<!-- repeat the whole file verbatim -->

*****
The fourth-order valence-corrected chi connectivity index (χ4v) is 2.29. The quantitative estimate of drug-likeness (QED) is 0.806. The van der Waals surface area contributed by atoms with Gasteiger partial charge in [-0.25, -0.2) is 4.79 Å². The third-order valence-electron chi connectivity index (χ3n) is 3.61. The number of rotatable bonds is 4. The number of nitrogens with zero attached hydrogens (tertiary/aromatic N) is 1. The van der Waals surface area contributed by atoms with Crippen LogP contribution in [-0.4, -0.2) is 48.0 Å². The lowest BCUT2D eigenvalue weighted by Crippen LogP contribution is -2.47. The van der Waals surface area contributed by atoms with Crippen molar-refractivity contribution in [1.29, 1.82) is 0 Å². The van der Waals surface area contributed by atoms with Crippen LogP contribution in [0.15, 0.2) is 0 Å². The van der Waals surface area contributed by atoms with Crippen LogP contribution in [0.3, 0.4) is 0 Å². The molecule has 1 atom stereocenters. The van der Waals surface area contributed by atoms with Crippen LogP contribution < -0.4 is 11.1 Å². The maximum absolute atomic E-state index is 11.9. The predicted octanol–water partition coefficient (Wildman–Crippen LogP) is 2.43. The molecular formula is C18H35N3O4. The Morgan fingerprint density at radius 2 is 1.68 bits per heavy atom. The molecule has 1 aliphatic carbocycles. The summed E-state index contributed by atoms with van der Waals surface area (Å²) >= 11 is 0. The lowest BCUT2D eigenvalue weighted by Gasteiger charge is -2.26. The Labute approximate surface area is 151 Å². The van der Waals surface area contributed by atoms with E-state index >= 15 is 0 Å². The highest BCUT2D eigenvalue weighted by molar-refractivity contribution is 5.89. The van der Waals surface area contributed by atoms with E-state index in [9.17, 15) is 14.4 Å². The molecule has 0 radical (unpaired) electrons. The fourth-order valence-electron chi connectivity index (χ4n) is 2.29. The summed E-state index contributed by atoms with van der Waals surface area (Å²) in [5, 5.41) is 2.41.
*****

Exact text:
The fourth-order valence-corrected chi connectivity index (χ4v) is 2.29. The quantitative estimate of drug-likeness (QED) is 0.806. The van der Waals surface area contributed by atoms with Gasteiger partial charge in [-0.25, -0.2) is 4.79 Å². The third-order valence-electron chi connectivity index (χ3n) is 3.61. The number of rotatable bonds is 4. The number of nitrogens with zero attached hydrogens (tertiary/aromatic N) is 1. The van der Waals surface area contributed by atoms with Crippen LogP contribution in [-0.4, -0.2) is 48.0 Å². The lowest BCUT2D eigenvalue weighted by Crippen LogP contribution is -2.47. The van der Waals surface area contributed by atoms with Crippen molar-refractivity contribution in [1.29, 1.82) is 0 Å². The van der Waals surface area contributed by atoms with Crippen LogP contribution in [0.15, 0.2) is 0 Å². The van der Waals surface area contributed by atoms with Crippen LogP contribution in [0.3, 0.4) is 0 Å². The molecule has 1 atom stereocenters. The van der Waals surface area contributed by atoms with Crippen LogP contribution < -0.4 is 11.1 Å². The maximum absolute atomic E-state index is 11.9. The predicted octanol–water partition coefficient (Wildman–Crippen LogP) is 2.43. The molecular formula is C18H35N3O4. The Morgan fingerprint density at radius 2 is 1.68 bits per heavy atom. The molecule has 1 aliphatic carbocycles. The summed E-state index contributed by atoms with van der Waals surface area (Å²) >= 11 is 0. The lowest BCUT2D eigenvalue weighted by Gasteiger charge is -2.26. The Labute approximate surface area is 151 Å². The van der Waals surface area contributed by atoms with E-state index >= 15 is 0 Å². The highest BCUT2D eigenvalue weighted by molar-refractivity contribution is 5.89. The van der Waals surface area contributed by atoms with E-state index in [9.17, 15) is 14.4 Å². The molecule has 0 radical (unpaired) electrons. The fourth-order valence-electron chi connectivity index (χ4n) is 2.29. The summed E-state index contributed by atoms with van der Waals surface area (Å²) in [5, 5.41) is 2.41.